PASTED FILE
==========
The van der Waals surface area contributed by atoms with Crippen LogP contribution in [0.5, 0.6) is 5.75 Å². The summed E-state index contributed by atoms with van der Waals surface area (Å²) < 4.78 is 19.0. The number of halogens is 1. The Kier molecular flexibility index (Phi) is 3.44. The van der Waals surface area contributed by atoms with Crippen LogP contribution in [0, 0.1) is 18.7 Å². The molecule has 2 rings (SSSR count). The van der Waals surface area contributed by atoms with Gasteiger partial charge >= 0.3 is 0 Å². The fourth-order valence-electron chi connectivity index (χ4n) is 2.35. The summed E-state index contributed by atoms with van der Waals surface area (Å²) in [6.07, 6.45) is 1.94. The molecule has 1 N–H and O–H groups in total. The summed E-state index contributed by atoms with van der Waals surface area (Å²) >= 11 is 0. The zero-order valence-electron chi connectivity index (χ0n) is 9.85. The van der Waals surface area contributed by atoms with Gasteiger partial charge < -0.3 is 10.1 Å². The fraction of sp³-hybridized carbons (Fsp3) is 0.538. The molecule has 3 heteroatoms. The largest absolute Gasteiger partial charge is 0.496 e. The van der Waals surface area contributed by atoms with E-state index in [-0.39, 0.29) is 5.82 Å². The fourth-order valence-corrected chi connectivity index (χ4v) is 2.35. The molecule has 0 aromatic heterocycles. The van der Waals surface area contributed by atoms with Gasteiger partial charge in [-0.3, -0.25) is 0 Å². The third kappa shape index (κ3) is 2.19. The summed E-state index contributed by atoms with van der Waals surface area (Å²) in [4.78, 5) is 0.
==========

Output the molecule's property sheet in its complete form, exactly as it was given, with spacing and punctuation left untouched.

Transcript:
The van der Waals surface area contributed by atoms with Crippen LogP contribution in [0.5, 0.6) is 5.75 Å². The summed E-state index contributed by atoms with van der Waals surface area (Å²) < 4.78 is 19.0. The number of halogens is 1. The Kier molecular flexibility index (Phi) is 3.44. The van der Waals surface area contributed by atoms with Crippen LogP contribution in [0, 0.1) is 18.7 Å². The molecule has 2 rings (SSSR count). The van der Waals surface area contributed by atoms with Gasteiger partial charge >= 0.3 is 0 Å². The fourth-order valence-electron chi connectivity index (χ4n) is 2.35. The summed E-state index contributed by atoms with van der Waals surface area (Å²) in [6.07, 6.45) is 1.94. The molecule has 1 N–H and O–H groups in total. The summed E-state index contributed by atoms with van der Waals surface area (Å²) >= 11 is 0. The zero-order valence-electron chi connectivity index (χ0n) is 9.85. The van der Waals surface area contributed by atoms with Gasteiger partial charge < -0.3 is 10.1 Å². The fraction of sp³-hybridized carbons (Fsp3) is 0.538. The molecule has 3 heteroatoms. The largest absolute Gasteiger partial charge is 0.496 e. The van der Waals surface area contributed by atoms with E-state index in [-0.39, 0.29) is 5.82 Å². The fourth-order valence-corrected chi connectivity index (χ4v) is 2.35. The molecule has 0 aromatic heterocycles. The van der Waals surface area contributed by atoms with Gasteiger partial charge in [-0.3, -0.25) is 0 Å². The third kappa shape index (κ3) is 2.19. The summed E-state index contributed by atoms with van der Waals surface area (Å²) in [4.78, 5) is 0.